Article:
This is part two of a two part story.
The Great Eastern Trail project began as an attempt to create a second long hiking route through the Appalachians west of the Appalachian Trail in the eastern United States. Several other names were suggested and used earlier, including the Western Appalachian Alternative.
More recently, it was redefined as a potential connector in the U.S. National Trails System, linking the Florida National Scenic Trail in the south to the North Country National Scenic Trail in New York.
In between, it would connect with and briefly overlap two other National Scenic Trails: the Appalachian and the Potomac Heritage Trails.
Hiker Jo Swanson said a lot of coal communities “need a boost” and she feels the GET can help Kentucky and West Virginia especially since they have issues such as unemployment in the coal fields in common.
“A trail like this can bring in a huge amount of money,” said Swanson. “It can bring in businesses and give locals something to enjoy in their own backyard. We’re really hoping this trail will take off. We think it will once someone has hiked it and shown it can be done — and have fun doing it.”
Both Swanson and fellow hiker Bart Houck said they hope to finish the hike at the end of May or the first of June. They said it all has to do with the weather they encounter. Saying weather conditions had been one of the hardships they have encountered thus far, they both agreed they prefer hiking in the colder weather.
“We did sleep in snow at the Hensley Settlement in Bell County,” said Swanson. “We had snow in every state, but we’ve seen the most in Kentucky. It’s just how we hit it I think.”
Houck said they have received “so much kindness” from everyone they have met thus far.
“Even before we made it into Harlan County, we had people, like Jeremy Williams, welcoming us. The hospitality has been wonderful,” said Houck. “When we arrived at the Smith Community Park we had locals who came out and checked us out, talked with us and brought us food — just super kind.”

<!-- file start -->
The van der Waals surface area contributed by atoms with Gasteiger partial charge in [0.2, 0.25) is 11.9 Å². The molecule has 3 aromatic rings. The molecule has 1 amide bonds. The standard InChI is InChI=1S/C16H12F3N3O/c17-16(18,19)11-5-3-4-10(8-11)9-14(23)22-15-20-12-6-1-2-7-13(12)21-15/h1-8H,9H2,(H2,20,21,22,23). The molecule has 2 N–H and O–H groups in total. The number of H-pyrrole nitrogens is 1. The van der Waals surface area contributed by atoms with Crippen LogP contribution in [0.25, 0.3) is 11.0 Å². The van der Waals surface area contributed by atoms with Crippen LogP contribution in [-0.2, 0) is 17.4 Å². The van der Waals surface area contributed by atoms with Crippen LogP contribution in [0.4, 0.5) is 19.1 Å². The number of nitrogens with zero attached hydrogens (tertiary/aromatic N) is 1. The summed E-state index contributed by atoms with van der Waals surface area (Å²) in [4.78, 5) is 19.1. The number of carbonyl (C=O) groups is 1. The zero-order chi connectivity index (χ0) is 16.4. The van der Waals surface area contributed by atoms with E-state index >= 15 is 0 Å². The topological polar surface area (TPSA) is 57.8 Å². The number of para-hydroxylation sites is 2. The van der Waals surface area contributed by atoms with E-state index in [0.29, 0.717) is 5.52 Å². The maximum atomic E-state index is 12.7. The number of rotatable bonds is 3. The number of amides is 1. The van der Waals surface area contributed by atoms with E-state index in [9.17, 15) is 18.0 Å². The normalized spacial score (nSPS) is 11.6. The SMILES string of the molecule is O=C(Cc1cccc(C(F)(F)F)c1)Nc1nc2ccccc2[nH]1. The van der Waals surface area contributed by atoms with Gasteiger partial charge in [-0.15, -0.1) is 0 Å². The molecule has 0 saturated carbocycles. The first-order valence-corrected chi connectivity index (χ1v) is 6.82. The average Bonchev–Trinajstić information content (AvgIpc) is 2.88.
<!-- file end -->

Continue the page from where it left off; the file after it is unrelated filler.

Harlan County Cooperative Extension Agent and Pine Mountain Trail Conference board member Jeremy Williams said these hikers will leave a positive source of information for future hikers along the GET and the Pine Mountain State Scenic Trail. He said these trails will have an “economic impact” on the areas hiked through or near them.
“For instance, the hikers stayed in Harlan three nights in a motel, two for resupplying and one due to the weather,” said Williams. “Most through hikers want to come into town a day or two and rest up, send or receive items at the local post office or get supplies. While in town they usually eat at restaurants, maybe check out an event that would possibly be taking place and then resupply on what they might need until they get to another town along the way.”
Carrying between 30-40 pounds of weight on their backs as they hike, Swanson and Houck said they will most likely resupply once they get to Whitesburg.
“We try to keep our weight down and take only what we need until we reach another community where we can resupply,” said Swanson.
Houck said the best part of the hike thus far has been meeting the “salt of the earth and absolutely wonderful” people.
“I had no idea of the kindness and encouragement we have gotten on our travels,” said Houck. “I knew it would be beautiful, but it’s been the real beauty of the people, helping us along the way, that stands out most for both of us.”
Swanson said total strangers have supplied food, offered their homes and paid for motels for them to spend a night or two in. She said people have provided maps and information to help them find the trails they needed to travel.
“Every time we get help that just boosts us up to complete this journey,” said Swanson. “There is no way we’re quitting. We’re carrying everyone else’s hopes with us. We want to promote the little trails and communities we encounter as well as the Great Eastern Trail. The fact we can let people know this trail is right in their backyard is exciting.”
Swanson said backpacking burns lots of calories and is inexpensive to do. She said you don’t have to hike 2,000 miles like they are doing, but just a few miles will be beneficial to your health.
“Both Harlan and Bell counties are very beautiful with the mountains and wildlife,” said Houck. “We have seen deer, squirrels and raccoons. We encountered some wild boar in Tennessee that ran away, which is something we’d never seen. We’re hoping to see some bear and elk in Harlan County and have been told we might. Our experience overall in Harlan and Bell counties has been remarkable. We will never forget the kindness extended to us and look forward to seeing new friends we have made after the completion of our journey. We invite everyone who loves hiking to put the Great Eastern Trail on your list of things to do.”
Reach Nola Sizemore at 606-573-4510 or at email@example.com